• - Maximum expiratory pressure >60 cm H2O pressure
  11. Know the examples of the weaning criteria for extubation and their values.
    • - The capacity to maintain adequate arterial oxygenation
    • - The capacity to maintain appropriate pH and pCO2 during spontaneous ventilation
    • - Adequate respiratory muscle strenght
    • - Maximum negative inspiratory pressure >30 cm H2O
    • - Vital capacity >10 mL/kg ideal body weight
    • - In adults, respiratory rate <35/min during spontaneous breathing
    • - In adults, a rapid shallow breathing index of <98-130
    • - Normal consciousness
    • - Adequate airway protective reflexes
    • - Easily managed secretions
  12. Know the cuff leak test.
    - It is a test designed to help predict the occurrence of glottis edema and/or stridor after extubation
  13. How do you perform cuff leak test?
    • - For the spontaneously breathing patient, you totally deflate the tube cuff and then completely occlude the endotracheal tube
    • The presence of a peritubular leak during spontaneous breathing indicates no encroachment of the airway and a positive test.
    • A negative test is one where no peritubular leak is noted during breathing. This indicates a high potential for post extubation obstruction.
    • - With positive-pressure ventilation, a peritubular leak is assessed during ventilation the same as with spontaneous ventilation.
  14. What are the proper steps for extubation?
    • - Step 1: Verify physician�s order or protocol. Assess patient and establish readiness for extubation.
    • - Step 2: Assemble needed equipment
    • -This includes:
    • suctioning apparatus
    • suction kits
    • oxygen and /or aerosol therapy equipment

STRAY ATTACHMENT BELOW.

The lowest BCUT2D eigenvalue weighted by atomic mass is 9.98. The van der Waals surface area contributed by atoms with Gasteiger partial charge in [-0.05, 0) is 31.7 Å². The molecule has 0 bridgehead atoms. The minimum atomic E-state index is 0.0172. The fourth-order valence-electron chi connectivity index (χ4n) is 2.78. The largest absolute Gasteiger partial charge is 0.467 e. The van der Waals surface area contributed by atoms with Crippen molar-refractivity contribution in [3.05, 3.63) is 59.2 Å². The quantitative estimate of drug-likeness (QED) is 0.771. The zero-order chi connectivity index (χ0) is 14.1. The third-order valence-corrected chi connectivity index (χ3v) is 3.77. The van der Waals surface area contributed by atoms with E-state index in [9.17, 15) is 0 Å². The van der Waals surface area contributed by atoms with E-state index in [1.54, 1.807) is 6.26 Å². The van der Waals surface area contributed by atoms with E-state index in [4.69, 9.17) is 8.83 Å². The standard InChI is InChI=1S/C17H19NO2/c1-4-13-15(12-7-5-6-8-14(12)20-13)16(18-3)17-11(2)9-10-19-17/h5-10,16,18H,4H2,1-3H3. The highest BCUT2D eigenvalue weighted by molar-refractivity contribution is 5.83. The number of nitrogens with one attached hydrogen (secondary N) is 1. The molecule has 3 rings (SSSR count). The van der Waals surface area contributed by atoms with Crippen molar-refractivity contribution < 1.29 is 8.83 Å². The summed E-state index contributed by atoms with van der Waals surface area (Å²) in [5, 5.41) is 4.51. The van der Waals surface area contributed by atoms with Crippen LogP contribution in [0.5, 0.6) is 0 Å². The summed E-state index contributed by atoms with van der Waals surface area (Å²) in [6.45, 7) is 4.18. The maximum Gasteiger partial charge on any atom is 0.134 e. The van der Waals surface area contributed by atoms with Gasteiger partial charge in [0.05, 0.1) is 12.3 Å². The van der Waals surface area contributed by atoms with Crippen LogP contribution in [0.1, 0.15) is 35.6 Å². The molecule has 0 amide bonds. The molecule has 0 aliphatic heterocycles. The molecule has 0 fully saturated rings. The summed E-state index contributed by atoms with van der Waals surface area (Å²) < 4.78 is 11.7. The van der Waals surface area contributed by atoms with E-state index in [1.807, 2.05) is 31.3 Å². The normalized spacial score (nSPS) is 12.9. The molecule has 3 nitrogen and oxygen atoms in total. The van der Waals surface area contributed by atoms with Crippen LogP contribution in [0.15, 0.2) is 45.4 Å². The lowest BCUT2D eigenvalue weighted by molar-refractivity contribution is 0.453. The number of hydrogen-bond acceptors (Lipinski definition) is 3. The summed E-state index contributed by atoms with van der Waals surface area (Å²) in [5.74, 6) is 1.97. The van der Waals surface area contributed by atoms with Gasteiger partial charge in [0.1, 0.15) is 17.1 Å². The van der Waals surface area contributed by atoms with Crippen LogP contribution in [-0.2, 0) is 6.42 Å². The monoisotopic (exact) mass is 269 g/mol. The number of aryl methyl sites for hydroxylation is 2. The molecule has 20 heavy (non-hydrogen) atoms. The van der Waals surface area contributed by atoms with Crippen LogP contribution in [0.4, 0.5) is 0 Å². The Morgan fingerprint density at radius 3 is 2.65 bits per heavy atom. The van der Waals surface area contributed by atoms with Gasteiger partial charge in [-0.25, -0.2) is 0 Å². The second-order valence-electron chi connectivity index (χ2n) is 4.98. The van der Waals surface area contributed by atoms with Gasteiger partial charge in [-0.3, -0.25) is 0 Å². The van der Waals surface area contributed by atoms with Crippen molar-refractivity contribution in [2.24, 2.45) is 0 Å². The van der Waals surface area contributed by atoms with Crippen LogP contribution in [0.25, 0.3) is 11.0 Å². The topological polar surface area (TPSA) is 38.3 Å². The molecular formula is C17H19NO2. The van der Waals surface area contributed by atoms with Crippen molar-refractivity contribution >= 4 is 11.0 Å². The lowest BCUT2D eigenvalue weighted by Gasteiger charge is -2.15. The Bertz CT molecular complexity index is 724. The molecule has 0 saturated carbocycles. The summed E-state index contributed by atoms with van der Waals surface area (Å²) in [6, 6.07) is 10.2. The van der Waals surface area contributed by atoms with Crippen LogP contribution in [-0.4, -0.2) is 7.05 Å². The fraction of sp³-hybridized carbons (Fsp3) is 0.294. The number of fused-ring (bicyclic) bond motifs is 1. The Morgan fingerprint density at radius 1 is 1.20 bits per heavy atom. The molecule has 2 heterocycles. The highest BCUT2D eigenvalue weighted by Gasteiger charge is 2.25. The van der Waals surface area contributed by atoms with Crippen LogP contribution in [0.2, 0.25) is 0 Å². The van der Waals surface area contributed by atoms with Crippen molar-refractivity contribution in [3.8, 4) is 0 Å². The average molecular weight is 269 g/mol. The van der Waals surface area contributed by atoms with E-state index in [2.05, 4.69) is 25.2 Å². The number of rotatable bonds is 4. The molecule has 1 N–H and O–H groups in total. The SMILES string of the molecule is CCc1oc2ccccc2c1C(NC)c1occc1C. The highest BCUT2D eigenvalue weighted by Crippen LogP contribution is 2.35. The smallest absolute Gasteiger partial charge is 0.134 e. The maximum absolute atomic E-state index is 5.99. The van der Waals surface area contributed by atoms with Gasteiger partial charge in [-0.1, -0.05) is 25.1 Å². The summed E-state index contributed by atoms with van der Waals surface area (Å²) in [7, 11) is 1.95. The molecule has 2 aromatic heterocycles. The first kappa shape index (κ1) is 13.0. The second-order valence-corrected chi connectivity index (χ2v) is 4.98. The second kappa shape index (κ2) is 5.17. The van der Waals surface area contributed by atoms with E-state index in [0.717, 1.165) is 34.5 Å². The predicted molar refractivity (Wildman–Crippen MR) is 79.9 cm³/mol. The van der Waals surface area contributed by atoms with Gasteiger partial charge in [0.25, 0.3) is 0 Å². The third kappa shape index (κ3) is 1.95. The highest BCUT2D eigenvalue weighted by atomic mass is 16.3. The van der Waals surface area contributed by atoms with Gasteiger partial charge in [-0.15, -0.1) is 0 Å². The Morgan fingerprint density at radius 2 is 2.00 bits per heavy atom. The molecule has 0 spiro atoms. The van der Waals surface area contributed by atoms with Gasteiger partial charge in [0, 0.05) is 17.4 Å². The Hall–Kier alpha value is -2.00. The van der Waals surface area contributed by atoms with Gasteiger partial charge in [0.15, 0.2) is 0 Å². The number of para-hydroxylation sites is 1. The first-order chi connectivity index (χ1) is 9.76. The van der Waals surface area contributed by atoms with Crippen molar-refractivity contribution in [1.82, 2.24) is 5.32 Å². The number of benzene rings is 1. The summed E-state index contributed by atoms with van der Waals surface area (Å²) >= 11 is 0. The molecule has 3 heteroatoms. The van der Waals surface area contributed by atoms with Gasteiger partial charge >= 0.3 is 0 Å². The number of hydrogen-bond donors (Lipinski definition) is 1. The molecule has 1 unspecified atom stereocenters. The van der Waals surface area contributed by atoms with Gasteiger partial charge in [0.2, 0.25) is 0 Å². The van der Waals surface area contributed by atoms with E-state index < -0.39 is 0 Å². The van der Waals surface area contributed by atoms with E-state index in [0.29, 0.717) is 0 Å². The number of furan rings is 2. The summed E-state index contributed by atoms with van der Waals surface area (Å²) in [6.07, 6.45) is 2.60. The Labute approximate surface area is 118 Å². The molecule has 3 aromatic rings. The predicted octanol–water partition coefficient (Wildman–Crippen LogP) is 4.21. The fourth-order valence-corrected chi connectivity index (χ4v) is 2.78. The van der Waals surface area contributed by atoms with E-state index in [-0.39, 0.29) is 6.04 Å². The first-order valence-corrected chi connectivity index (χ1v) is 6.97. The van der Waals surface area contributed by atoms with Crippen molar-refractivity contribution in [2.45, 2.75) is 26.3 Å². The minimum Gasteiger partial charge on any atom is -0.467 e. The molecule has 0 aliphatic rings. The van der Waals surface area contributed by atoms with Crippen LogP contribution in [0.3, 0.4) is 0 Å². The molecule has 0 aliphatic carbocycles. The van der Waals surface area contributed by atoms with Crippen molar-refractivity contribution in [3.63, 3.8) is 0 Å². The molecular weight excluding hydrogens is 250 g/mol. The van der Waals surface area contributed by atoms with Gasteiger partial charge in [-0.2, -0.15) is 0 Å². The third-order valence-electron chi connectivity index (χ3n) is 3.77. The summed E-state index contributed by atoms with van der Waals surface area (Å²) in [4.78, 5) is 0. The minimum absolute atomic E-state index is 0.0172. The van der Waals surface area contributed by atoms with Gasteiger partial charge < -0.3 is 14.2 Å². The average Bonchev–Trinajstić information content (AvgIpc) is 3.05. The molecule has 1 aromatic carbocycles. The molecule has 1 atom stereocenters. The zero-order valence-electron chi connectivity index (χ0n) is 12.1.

• manual resuscitator and mask
    • aerosol nebulizer with racemic epinephrine and normal saline
    • scissors
    • 10 ml syringe,
    • an intubation tray
    • - Step 3: Wash your hands and apply standard precautions.
    • - Step 4: Place the patient in the High Fowlers position.
    • - Step 5: Suction the Endotracheal tube and pharynx to above the cuff.
    • Suctioning prior to extubation helps prevent aspiration of secretions after cuff deflation.
    • Use the closed suction catheter to suction the tube.
    • Use a suction kit to suction above the cuff.
    • Prepare a Yankauer suction to be used after extubation, most patients cough after the tube is pulled and may need assistance
    • - Step 6: Oxygenate the Patient after suctioning
    • Extubation is a stressful procedure that can cause hypoxemia and unwanted cardiovascular side effects.
    • Give 100% oxygen for 1 to 2 minutes to help avoid these problems.
    • - Step 7: Remove the tape or securing device.
    • Remove by cutting the tape, away from the patients face
    • - Step 8: Deflate the Cuff.
    • Slowly remove all of the air possible with a 20 ml syringe.
    • Some practitioners cut the valve off the pilot tube to ensure that any remaining air may escape.
    • - Step 9: Remove the tube.
    • To remove the tube, there are two main techniques:
    • The first method is to assist the patient in taking a large breath with the manual resuscitator and remove the tube at peak inspiration. This is when the cords are maximally abducted.
    • The second method is to have the patient cough, the pull the tube during the expulsive expiratory phase, maximum abduction
    • - Step 10: Apply appropriate oxygen and humidity therapy.
    • Patients who have been receiving mechanical ventilation may still require some oxygen therapy, usually at a higher FIO2.
    • A cool aerosol is indicated post extubation to decrease swelling.
    • NOTE: Heated mist may only increase swelling that normally occurs after extubation.
    • - Step 11: Assess/Reassess the Patient.
    • Check for good air movement by auscultation. Stridor or decreased air movement after extubation indicates upper airway problems.